Factors Which Influence the Success of ERP Implementation

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Enterprise resource planning (ERP) system has evolved over the period of last two decades. By ERP, I meant a system with user base of at least 200+ with more than a million dollars in investments.

Approach to implementation can be performed in phased manner.

Phase 1:

ERP implementation has its own challenges from the stage of conceptualization to actual usage and beyond. I thought of sharing my views as what can primarily contribute to success of ERP implementations.

These factors provided below are more from project management perspective, particularly on the software implementation part.

Management support and confidence: This is the first and foremost factor which determines the success of ERP project. Any entity or business has to put effort and time in analyzing the need for an ERP system, before a decision to go for an ERP system. An entity, which is capable of investing more than a million dollars, would definitely have some kind of legacy system. They would be performing the ERP function to an extent through legacy, hence it’s important as a first step to perform the following.

1. Cost Vs Benefit Analysis.

2. Return on investment.

When cost of implementation is considered, apart from license and consulting cost, it is important to consider the maintenance cost for post implementation and this, also varies upon on size of implementation.

Both needs to be worked out and I would suggest only if management is happy with above estimates & expectation there is need for a new ERP system.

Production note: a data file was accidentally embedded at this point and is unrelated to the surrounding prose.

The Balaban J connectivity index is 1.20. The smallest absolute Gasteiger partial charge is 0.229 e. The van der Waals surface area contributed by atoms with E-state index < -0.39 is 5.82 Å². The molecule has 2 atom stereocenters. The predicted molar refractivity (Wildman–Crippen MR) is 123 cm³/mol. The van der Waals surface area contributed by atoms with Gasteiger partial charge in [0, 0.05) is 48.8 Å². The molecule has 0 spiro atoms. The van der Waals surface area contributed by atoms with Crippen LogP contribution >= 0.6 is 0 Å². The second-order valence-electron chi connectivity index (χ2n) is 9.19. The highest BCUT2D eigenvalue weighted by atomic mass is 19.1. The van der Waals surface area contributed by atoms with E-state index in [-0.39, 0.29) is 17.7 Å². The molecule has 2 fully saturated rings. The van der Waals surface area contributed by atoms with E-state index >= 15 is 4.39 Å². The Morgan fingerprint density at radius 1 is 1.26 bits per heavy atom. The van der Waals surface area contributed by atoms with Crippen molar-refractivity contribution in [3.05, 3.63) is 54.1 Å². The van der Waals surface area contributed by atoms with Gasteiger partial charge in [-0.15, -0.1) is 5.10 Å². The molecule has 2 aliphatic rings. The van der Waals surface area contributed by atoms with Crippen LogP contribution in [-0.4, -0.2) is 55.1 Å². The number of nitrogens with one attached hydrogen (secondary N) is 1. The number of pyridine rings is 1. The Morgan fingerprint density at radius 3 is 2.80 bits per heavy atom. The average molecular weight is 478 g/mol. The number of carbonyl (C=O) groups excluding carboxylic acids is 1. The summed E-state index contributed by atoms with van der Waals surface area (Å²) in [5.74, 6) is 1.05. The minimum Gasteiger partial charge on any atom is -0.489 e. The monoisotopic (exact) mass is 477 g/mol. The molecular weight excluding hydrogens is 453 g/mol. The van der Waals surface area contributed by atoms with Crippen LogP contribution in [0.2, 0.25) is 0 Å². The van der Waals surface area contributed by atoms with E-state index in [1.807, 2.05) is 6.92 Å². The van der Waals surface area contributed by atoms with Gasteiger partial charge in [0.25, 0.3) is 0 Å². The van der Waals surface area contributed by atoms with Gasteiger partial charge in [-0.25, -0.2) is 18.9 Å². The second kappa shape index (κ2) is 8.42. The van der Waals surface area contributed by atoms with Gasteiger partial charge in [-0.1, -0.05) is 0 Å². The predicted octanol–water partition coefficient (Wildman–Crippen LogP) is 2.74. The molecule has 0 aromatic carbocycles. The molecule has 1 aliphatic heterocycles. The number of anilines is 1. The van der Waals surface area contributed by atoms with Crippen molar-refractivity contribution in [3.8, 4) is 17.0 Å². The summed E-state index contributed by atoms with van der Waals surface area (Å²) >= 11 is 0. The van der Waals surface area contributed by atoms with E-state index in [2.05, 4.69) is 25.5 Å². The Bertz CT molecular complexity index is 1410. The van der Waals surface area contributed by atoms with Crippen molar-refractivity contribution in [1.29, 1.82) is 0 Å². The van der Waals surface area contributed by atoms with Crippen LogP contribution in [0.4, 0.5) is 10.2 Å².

Choosing an ERP product: Once, decision is taken in favor of ERP implementation, then the next step would be to find out the suitable ERP product which would suit the business. Few factors, I believe that is essential towards choosing of ERP products are:

Product suitability to its business, support the seller provides, future upgrades & scalability, cost & availability of consultants to provide support in future needs to be considered apart from pricing before choosing product.

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Implementation Approach: ERP’s can be tailored to suit a business needs, this is commonly referred as ‘customization’. Customization can plug the gap from business solution perspective. However, it is always better to avoid customization or at most keep customization to a minimum considering the following factors.

• Additional cost involved in development and testing.

• Maintenance cost even after deployment in production.

• Any business process change might impact customization and this would require enhancement of the customization and thereby cost.

• When upgrade happens in future, the customization has to be upgraded as well which would incur cost.

On all the above factors, management needs to play important role towards success of the implementation and they can be considered as preliminary phase or phase 1 of the ERP project implementation.

Phase 2:

‘One Team’: Once it’s decided to go in for ERP, the next step is to have a steering committee, which will play an important role to tracking the project towards successful implementation of ERP system and proactively address risks. Ideally, the steering committee should have proper representation from management, different vendors associated with project. An ERP project can have different vendors like:

• Hardware

• Servers

• Operating systems

• Networks

• Software

• Licensing

• Consulting or IT service for implementation, training & support

It would be a good option to have a project management office (PMO), which would look into day-to-day coordination reporting into the steering committee. Each of these tasks performed by vendors has dependency on start on the other vendor. Hence, PMO office should be proper control on all task executed by Vendors.